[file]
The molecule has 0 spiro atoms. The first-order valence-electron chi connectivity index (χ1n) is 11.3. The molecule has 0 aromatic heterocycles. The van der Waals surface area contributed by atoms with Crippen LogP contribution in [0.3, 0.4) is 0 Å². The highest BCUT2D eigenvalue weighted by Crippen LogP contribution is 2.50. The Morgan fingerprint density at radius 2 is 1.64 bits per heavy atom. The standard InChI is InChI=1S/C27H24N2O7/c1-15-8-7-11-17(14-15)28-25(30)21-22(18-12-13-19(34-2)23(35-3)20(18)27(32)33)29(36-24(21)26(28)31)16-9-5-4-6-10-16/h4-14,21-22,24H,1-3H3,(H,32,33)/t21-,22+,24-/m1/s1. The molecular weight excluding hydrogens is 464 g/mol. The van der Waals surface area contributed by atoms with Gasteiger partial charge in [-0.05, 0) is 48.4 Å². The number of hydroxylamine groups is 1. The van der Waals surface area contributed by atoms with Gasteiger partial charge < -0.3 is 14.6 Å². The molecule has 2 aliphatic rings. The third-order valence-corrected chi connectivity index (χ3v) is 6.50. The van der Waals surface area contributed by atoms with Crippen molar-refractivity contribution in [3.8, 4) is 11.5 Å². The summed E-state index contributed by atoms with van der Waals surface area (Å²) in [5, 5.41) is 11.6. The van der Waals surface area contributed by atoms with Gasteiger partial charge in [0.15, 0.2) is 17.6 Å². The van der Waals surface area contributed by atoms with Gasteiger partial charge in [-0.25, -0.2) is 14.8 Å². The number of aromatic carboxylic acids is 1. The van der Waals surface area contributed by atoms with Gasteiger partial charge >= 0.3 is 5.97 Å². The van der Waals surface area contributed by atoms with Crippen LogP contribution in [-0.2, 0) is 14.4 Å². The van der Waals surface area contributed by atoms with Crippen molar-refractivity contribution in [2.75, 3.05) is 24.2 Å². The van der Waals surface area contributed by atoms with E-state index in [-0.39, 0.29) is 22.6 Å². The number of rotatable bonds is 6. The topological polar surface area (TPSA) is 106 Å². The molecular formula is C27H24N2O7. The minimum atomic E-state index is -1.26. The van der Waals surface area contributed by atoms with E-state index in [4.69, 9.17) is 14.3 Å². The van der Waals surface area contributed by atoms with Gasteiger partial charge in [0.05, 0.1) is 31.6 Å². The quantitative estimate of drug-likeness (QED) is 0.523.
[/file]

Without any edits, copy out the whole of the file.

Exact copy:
The molecule has 0 spiro atoms. The first-order valence-electron chi connectivity index (χ1n) is 11.3. The molecule has 0 aromatic heterocycles. The van der Waals surface area contributed by atoms with Crippen LogP contribution in [0.3, 0.4) is 0 Å². The highest BCUT2D eigenvalue weighted by Crippen LogP contribution is 2.50. The Morgan fingerprint density at radius 2 is 1.64 bits per heavy atom. The standard InChI is InChI=1S/C27H24N2O7/c1-15-8-7-11-17(14-15)28-25(30)21-22(18-12-13-19(34-2)23(35-3)20(18)27(32)33)29(36-24(21)26(28)31)16-9-5-4-6-10-16/h4-14,21-22,24H,1-3H3,(H,32,33)/t21-,22+,24-/m1/s1. The molecular weight excluding hydrogens is 464 g/mol. The van der Waals surface area contributed by atoms with Gasteiger partial charge in [-0.05, 0) is 48.4 Å². The number of hydroxylamine groups is 1. The van der Waals surface area contributed by atoms with Gasteiger partial charge < -0.3 is 14.6 Å². The molecule has 2 aliphatic rings. The third-order valence-corrected chi connectivity index (χ3v) is 6.50. The van der Waals surface area contributed by atoms with Crippen molar-refractivity contribution in [3.8, 4) is 11.5 Å². The summed E-state index contributed by atoms with van der Waals surface area (Å²) in [5, 5.41) is 11.6. The van der Waals surface area contributed by atoms with Gasteiger partial charge in [0.15, 0.2) is 17.6 Å². The van der Waals surface area contributed by atoms with Gasteiger partial charge in [-0.25, -0.2) is 14.8 Å². The number of aromatic carboxylic acids is 1. The van der Waals surface area contributed by atoms with Gasteiger partial charge >= 0.3 is 5.97 Å². The van der Waals surface area contributed by atoms with Crippen LogP contribution in [-0.2, 0) is 14.4 Å². The van der Waals surface area contributed by atoms with Crippen molar-refractivity contribution in [2.75, 3.05) is 24.2 Å². The van der Waals surface area contributed by atoms with E-state index in [-0.39, 0.29) is 22.6 Å². The number of rotatable bonds is 6. The topological polar surface area (TPSA) is 106 Å². The molecular formula is C27H24N2O7. The minimum atomic E-state index is -1.26. The van der Waals surface area contributed by atoms with E-state index in [4.69, 9.17) is 14.3 Å². The van der Waals surface area contributed by atoms with Gasteiger partial charge in [0.05, 0.1) is 31.6 Å². The quantitative estimate of drug-likeness (QED) is 0.523.